A chimney sweep is a person who clears ashand soot from chimneys. The chimney uses thepressure difference caused by a hot column of gas to create a draught and draw air over the hot coals or wood enabling continued combustion. Chimneys may be straight or contain many changes of direction. During normal operation, a layer of creosote builds up on the inside of the chimney, restricting the flow. The creosote can also catch fire, setting the chimney and the building alight. The chimney must be swept to remove the soot. This was done by the master sweep.
In Great Britain, the master sweeps took apprentices, typically workhouse or orphan boys, and trained them to climb chimneys. In the German States, master sweeps belonged to trade guilds and did not use climbing boys. In Italy, Belgium, and France climbing boys were used.
BENEFITS OF STAINLESS STEEL
The many unique values provided by stainless steel make it a powerful candidate when selecting drains,grating and components. Engineers, architects and designers often underestimate or overlook these values because of what is viewed as the higher initial cost of stainless steel. However, over the total life of a project, stainless is often the best value option for drains.
WHAT IS STAINLESS STEEL? Stainless steel is a low carbon steel which contains chromium at 10% or more by weight. It is this addition of chromium that gives the steel its unique stainless, corrosion resisting properties. The chromium content of the steel allows the formation of a tough, adherent, invisible, corrosion-resisting chromium oxide film on the steel surface. If damaged mechanically or chemically, this film is self-healing, provided that oxygen, even in very small amounts, is present. These grades are steel alloys with 17-25% Chromium and 8-25% Nickel. Typical uses for these grades include food equipment, chemical equipment and architectural applications.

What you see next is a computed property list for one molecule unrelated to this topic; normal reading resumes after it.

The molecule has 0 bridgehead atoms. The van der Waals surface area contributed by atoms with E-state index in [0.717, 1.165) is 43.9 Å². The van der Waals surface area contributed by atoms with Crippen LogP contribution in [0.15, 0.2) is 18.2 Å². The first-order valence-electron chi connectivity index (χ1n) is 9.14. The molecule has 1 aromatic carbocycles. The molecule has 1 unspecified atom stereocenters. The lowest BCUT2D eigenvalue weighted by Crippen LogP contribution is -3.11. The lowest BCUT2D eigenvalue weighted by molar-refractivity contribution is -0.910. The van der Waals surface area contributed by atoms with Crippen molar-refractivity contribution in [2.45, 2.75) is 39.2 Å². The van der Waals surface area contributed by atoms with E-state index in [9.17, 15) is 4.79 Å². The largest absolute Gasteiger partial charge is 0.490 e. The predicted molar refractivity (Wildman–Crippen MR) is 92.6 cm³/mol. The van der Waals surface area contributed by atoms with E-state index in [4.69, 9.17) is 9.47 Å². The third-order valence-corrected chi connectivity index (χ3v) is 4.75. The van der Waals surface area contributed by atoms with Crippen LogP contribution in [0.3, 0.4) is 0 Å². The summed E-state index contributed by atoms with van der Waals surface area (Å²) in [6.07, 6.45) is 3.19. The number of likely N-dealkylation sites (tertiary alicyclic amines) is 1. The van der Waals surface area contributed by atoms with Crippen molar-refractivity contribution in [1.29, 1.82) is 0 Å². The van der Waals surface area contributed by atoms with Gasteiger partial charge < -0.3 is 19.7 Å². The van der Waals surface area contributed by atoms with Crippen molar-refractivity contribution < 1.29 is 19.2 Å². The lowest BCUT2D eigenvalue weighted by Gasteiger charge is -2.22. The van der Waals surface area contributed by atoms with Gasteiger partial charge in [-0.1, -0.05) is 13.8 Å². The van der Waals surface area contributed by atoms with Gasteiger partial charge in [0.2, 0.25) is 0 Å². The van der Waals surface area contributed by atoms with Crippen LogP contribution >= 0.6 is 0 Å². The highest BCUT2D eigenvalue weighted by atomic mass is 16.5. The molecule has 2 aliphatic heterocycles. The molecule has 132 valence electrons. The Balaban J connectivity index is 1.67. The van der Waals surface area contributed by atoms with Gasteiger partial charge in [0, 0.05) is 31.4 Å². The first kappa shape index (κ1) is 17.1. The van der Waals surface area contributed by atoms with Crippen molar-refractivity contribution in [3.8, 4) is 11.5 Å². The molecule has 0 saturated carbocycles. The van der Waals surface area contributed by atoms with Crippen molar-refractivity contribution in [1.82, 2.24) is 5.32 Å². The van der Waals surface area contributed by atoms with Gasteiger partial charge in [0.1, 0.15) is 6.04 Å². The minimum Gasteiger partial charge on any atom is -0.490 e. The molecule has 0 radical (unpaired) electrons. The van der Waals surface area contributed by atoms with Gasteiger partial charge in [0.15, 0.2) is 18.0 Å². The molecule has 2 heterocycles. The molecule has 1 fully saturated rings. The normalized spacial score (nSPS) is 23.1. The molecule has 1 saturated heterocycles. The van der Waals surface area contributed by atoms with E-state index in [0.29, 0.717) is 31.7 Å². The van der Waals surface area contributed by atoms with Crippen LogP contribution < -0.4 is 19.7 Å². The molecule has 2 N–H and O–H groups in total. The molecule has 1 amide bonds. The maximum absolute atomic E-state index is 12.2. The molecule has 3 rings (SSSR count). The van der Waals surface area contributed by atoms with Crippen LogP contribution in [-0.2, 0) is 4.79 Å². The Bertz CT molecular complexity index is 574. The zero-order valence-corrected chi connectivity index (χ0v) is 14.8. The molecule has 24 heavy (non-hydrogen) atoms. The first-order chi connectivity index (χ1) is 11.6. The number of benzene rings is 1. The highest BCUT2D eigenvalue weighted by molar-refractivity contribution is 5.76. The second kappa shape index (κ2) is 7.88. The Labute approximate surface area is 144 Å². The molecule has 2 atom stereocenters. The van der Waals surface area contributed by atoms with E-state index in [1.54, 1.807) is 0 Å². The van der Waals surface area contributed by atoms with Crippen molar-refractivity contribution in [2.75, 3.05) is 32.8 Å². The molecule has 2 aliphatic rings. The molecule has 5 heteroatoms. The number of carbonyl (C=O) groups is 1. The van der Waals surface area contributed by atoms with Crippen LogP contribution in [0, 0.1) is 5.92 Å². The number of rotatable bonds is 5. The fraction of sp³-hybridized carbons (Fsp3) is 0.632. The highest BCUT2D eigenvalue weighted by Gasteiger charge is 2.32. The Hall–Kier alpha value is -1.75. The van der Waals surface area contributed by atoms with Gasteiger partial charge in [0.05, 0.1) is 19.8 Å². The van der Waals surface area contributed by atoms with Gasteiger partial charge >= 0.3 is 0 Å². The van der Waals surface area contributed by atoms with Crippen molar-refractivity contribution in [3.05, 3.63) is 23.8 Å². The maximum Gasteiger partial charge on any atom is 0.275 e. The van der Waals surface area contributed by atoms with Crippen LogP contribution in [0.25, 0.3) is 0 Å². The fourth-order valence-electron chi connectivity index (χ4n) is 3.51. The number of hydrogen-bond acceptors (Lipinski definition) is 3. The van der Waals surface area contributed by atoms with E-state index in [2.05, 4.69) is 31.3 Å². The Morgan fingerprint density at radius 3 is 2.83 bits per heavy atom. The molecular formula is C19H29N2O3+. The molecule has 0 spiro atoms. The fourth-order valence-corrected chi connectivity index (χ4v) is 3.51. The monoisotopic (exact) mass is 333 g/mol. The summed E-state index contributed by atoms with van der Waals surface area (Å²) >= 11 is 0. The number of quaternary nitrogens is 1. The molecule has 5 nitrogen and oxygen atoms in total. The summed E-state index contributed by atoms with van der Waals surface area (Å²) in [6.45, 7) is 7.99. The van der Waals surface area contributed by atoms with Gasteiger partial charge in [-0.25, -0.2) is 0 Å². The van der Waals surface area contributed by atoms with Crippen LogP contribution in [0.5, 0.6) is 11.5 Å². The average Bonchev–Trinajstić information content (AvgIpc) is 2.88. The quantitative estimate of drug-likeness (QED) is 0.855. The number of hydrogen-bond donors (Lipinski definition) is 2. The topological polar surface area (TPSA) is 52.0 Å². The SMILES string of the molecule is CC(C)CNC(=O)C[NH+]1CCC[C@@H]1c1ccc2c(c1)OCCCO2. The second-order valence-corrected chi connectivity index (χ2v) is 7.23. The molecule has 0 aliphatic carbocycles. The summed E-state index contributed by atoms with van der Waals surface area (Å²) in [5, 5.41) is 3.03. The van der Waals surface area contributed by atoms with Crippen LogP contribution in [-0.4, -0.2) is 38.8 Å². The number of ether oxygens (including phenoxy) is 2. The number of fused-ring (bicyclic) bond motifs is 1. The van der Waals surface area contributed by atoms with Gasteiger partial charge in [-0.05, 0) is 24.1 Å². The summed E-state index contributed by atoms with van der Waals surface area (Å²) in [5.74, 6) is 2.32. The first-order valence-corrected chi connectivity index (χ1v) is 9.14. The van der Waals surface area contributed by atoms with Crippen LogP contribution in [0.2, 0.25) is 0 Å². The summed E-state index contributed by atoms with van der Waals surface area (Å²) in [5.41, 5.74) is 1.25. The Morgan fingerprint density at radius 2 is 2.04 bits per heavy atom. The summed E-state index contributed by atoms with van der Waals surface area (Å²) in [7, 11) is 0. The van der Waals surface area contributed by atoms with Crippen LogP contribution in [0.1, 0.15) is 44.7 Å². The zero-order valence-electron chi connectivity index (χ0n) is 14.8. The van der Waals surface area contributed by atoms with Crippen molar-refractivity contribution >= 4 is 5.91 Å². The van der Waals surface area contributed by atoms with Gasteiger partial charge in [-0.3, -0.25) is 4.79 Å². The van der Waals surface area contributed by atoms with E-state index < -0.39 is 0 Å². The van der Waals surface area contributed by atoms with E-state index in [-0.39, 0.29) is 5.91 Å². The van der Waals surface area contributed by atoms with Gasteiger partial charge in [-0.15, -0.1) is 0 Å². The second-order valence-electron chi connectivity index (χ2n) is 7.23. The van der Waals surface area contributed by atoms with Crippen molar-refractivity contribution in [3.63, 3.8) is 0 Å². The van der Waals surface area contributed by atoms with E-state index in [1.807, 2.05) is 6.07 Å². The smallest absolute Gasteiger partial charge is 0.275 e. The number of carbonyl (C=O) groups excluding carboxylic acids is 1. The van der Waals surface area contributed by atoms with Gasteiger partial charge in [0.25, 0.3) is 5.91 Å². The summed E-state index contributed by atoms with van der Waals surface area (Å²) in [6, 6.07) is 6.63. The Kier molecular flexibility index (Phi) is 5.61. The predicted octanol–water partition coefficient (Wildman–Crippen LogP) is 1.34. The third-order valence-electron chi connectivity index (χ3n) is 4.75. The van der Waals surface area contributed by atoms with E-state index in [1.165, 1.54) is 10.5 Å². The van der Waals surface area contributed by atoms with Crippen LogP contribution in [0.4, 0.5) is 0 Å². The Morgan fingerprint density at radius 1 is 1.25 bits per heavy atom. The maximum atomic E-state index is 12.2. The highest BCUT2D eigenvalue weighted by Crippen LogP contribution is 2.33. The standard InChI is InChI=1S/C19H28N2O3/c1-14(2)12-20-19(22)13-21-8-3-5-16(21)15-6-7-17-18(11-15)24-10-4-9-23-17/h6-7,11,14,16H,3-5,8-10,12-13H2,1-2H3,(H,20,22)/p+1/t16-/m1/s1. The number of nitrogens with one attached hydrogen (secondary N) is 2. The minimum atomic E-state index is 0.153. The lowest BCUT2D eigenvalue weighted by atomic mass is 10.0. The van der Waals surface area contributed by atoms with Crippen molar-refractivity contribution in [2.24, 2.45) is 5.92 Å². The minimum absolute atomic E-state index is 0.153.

BENEFITS OF STAINLESS STEEL
Corrosion resistance – lower-alloyed grades resist corrosion in atmospheric and pure water environments, while high-alloyed grades can resist corrosion in most acids, alkaline solutions, and chlorine bearing environments, properties which are utilized in process plants.
Fire and heat resistance – special high chromium and nickel-alloyed grades resist scaling and retain strength at high temperatures.
Hygiene and sanitation – the easy cleaning ability of stainless makes it the first choice for strict hygiene conditions, such as hospitals, restaurants, kitchens and food processing plants.
Aesthetic appearance – the bright, easily maintained surface of stainless steel provides a modern and attractive appearance. Strength-to-weight advantage – the work-hardening property of austenitic grades results in a significant strengthening of the material from cold-working